See, another friend of mine has her birthday just a few days later, so it's time for MORE KNURLING
Each earring is to be hollowed out, so after touching off to mark the length of the first earring, we centre drill it, then follow with a 7.5mm bit.
The diameter was just an aesthetic choice, perhaps a wider drill bit would have given a more dainty look, regardless this is the look I chose and I'm sticking to it.
The tiny taper was cut just by setting the tool angle. A perfectionist might want to match this angle to the 59° angle of the drill bit, in order to have a uniformly thick shell, but alas, here is proof that I am not in fact a perfectionist.
Then we part off, filing a slightly rounded end as we do.
The process was then repeated on the remaining KNURL.
To flatten and cross-drill the ends, we're now faced with a dilemma. The four-sided collet holder is a good candidate for holding it and easily flipping 180°, and the clamping pressure is low enough that it shouldn't harm the knurled surface. But unfortunately it protrudes so little from the collet that getting a small diameter drill-bit near it will be near impossible.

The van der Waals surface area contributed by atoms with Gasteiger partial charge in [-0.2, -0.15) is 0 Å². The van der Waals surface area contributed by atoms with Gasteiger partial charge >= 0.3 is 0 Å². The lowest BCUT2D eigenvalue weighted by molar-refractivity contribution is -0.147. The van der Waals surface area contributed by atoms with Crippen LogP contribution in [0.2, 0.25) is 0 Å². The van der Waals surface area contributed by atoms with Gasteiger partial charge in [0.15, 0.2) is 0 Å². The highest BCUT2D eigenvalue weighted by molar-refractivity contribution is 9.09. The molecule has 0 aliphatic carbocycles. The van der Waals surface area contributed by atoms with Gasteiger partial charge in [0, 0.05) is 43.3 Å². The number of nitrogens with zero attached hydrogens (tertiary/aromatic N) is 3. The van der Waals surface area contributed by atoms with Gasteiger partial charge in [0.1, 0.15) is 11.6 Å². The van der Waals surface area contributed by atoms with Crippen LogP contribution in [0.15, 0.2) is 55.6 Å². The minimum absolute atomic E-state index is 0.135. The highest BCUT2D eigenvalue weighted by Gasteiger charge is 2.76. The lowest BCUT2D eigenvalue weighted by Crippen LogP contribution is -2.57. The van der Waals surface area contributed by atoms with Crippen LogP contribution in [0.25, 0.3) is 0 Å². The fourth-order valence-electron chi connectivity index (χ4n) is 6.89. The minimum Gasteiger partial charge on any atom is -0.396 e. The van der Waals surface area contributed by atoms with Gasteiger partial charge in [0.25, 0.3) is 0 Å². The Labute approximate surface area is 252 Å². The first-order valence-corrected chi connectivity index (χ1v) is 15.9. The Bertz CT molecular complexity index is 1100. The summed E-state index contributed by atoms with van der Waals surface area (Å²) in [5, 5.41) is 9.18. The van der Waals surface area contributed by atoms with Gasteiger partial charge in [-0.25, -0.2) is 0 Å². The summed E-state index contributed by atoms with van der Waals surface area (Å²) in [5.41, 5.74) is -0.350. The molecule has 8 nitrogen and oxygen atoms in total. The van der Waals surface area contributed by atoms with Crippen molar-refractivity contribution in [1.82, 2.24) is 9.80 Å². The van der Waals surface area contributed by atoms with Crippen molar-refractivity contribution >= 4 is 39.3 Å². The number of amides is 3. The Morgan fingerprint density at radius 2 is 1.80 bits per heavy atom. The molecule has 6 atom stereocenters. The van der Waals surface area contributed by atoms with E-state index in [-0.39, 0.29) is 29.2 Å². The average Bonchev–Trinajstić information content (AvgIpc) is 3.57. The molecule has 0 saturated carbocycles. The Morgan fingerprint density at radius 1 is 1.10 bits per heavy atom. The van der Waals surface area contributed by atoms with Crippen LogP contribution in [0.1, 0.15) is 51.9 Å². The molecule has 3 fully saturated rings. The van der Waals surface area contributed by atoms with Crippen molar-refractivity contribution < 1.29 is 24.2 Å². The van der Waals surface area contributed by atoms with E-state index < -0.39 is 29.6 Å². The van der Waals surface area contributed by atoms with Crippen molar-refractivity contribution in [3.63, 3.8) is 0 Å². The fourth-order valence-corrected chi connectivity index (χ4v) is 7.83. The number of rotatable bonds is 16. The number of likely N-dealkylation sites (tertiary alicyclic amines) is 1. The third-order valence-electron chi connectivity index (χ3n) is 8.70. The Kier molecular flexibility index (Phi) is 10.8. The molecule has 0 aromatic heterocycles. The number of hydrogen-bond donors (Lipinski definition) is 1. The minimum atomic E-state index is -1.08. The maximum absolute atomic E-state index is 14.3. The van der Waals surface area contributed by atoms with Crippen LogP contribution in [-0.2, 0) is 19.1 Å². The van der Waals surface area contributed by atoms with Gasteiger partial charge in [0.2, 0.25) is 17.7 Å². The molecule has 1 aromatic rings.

Solution? Mount the part via the hole we drilled in it. The very same drill-bit that was used to make the hole was now mounted into the collet backwards. The part has a loose fit, so I wrapped a single layer of stickytape around it. Would you believe this provided enough clamping force to mill the surfaces flat? It did!
Flats on both sides, we're now confident to drill the cross hole. Just to give you an idea of the scale, here's the full set-up for drilling a 1mm hole on the bridgeport:
Dare I say the hole looks a little too small? I widened it to 1.4mm before repeating for the other one.
We're not finished yet! Brass tarnishes at an alarming rate, and I'd really love to have these earrings keep their golden look. The solution is to laquer them with a polyurethane-based varnish. I first dipped them in a weak acid solution to remove any oxides or grease, then dipped them in the varnish and hung them up to dry.
I can hear the reader bemoaning the lack of electronics in the last few projects ("argh! not another machining project!" they cry) but look, here I'm using a diode to hold it!
The other one only gets a random bit of scrap wire.
And once dry, the addition of off-the-shelf hooks completes the build.
I think I have finally gotten most of the knurling out of my system now. Normality will resume shortly.